Humans have exerted large-scale changes on the terrestrial biosphere, primarily through agriculture; however, the impacts of such changes on the hydrologic cycle are poorly understood. The purpose of this study was to test the hypothesis that the conversion of natural rangeland ecosystems to agricultural ecosystems impacts the subsurface portion of the hydrologic cycle by changing groundwater recharge and flushing salts to underlying aquifers. The hypothesis was examined through point and areal studies investigating the effects of land use/land cover (LU/LC) changes on groundwater recharge and solute transport in the Amargosa Desert (AD) in Nevada and in the High Plains (HP) in Texas, US. Studies use the fact that matric (pore-water-pressure) potential and environmental-tracer profiles in thick unsaturated zones archive past changes in recharging fluxes. Results show that recharge is related to LU/LC as follows: discharge through evapotranspiration (i.e., no recharge; upward fluxes o0.1mmyr_1) in natural rangeland ecosystems (low matric potentials; high chloride and nitrate concentrations); moderate-to-high recharge in irrigated agricultural ecosystems (high matric potentials; lowto- moderate chloride and nitrate concentrations) (AD recharge: _ 130 - 640mmyr_1); and moderate recharge in nonirrigated (dryland) agricultural ecosystems (high matric potentials; low chloride and nitrate concentrations, and increasing groundwater levels) (HP recharge: _ 9 - 32mmyr_1). Replacement of rangeland with agriculture changed flow directions from upward (discharge) to downward (recharge). Recent replacement of rangeland with irrigated ecosystems was documented through downward displacement of chloride and nitrate fronts. Thick unsaturated zones contain a reservoir of salts that are readily mobilized under increased recharge related to LU/LC changes, potentially degrading groundwater quality. Sustainable land use requires quantitative knowledge of the linkages between ecosystem change, recharge, and groundwater quality.

Spatial distribution of dominant land use/land cover

Spatial distribution of (a) dominant land use/land cover (LU/LC) category buffer zones and (b) water level changes in the Southern High Plains in Texas and New Mexico. Borehole locations symbolized by LU/LC category are shown for the HP1, HP2, and HP3 sites. Area A is 3400 km2 and dominated by dryland farming that was analyzed for recharge (Eqn (1)). Area B is 32 400 km2 and includes irrigated and dryland agricultural areas that were analyzed for the impact of LU/LC on groundwater quality. Bank areas in the water-level-change map indicate areas with no data. Actual area percentages are irrigated, 11%, Dryland, 41%; Rangeland, 46%; and Other, 2%.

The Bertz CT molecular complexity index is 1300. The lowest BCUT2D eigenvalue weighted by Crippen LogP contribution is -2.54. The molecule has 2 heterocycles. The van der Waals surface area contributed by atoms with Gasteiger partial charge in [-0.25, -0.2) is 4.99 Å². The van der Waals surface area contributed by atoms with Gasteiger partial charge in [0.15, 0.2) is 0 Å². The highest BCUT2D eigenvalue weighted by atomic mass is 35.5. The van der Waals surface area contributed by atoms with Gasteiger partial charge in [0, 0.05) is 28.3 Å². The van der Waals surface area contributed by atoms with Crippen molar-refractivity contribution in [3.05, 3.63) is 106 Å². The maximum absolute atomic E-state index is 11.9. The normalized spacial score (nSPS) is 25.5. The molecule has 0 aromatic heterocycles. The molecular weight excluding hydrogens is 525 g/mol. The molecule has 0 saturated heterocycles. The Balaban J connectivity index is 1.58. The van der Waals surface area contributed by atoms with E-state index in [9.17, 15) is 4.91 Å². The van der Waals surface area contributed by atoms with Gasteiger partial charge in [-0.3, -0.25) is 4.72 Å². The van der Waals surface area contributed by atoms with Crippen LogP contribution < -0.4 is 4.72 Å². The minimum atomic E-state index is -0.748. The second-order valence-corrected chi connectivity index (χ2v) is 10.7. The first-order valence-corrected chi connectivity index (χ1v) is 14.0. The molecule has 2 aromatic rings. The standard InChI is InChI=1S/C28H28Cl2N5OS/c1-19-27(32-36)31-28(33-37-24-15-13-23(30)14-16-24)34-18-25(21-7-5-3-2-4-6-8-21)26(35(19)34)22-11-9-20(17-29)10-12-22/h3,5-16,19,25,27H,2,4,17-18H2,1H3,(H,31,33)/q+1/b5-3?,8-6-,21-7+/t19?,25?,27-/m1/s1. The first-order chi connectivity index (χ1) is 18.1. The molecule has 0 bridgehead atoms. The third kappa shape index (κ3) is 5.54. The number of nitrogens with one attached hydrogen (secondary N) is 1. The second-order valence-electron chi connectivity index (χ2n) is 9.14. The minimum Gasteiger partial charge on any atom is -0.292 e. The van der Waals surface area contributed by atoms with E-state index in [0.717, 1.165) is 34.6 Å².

Evaluation of Evapotranspirative Covers for Waste Containment in Arid and Semiarid Regions in the Southwestern U.S.A.

Bridget Scanlon, principal investigator (March 2006)

Performance evaluation of evapotranspirative (ET) covers is critical for waste containment. The purpose of this study was to evaluate ET covers at sites in Texas and New Mexico representative of arid/semiarid regions in the southwestern U.S. using water balance monitoring over 4 and 5 yr periods and water balance simulations using short-term (1–5 yr) and long-term (25–yr) climate forcing. Estimated drainage at the Texas site was related to irrigation while measured drainage at the New Mexico site was restricted to the first 2 yr of the 5 yr monitoring period. ET covers work extremely well in these regions because of the dominance of summer precipitation (62–80%) that corresponds to periods of highest ET. Strong relationships between decreases in soil water storage and vegetation productivity at both sites underscore the importance of vegetation in controlling the water balance in these systems. Simulations of the Texas site indicate that drainage can occur in response to high precipitation near the end of the growing season that can be eliminated with a capillary barrier. Inclusion of a capillary barrier increased available water storage by a factor of about 2.5 at both sites. The capillary barrier effect of drainage lysimeters can result in underestimation of drainage and overestimation of water storage relative to covers not underlain by capillary barriers. The data from this study indicate that a 1 m thick ET cover underlain by a capillary barrier should be adequate to minimize drainage to = 1 mm yr –1 in these arid/semiarid regions. Comprehensive monitoring integrated with modeling is required to assess total system performance to develop a predictive understanding of ET covers.

evapotranspirative (ET) covers

Texas site vegetation response to (a) natural summer precipitation (Aug. 2000) and (b) irrigation (Aug. 2001). Vegetation productivity responds to water availability in this semiarid region and precluded deep drainage in these engineered covers.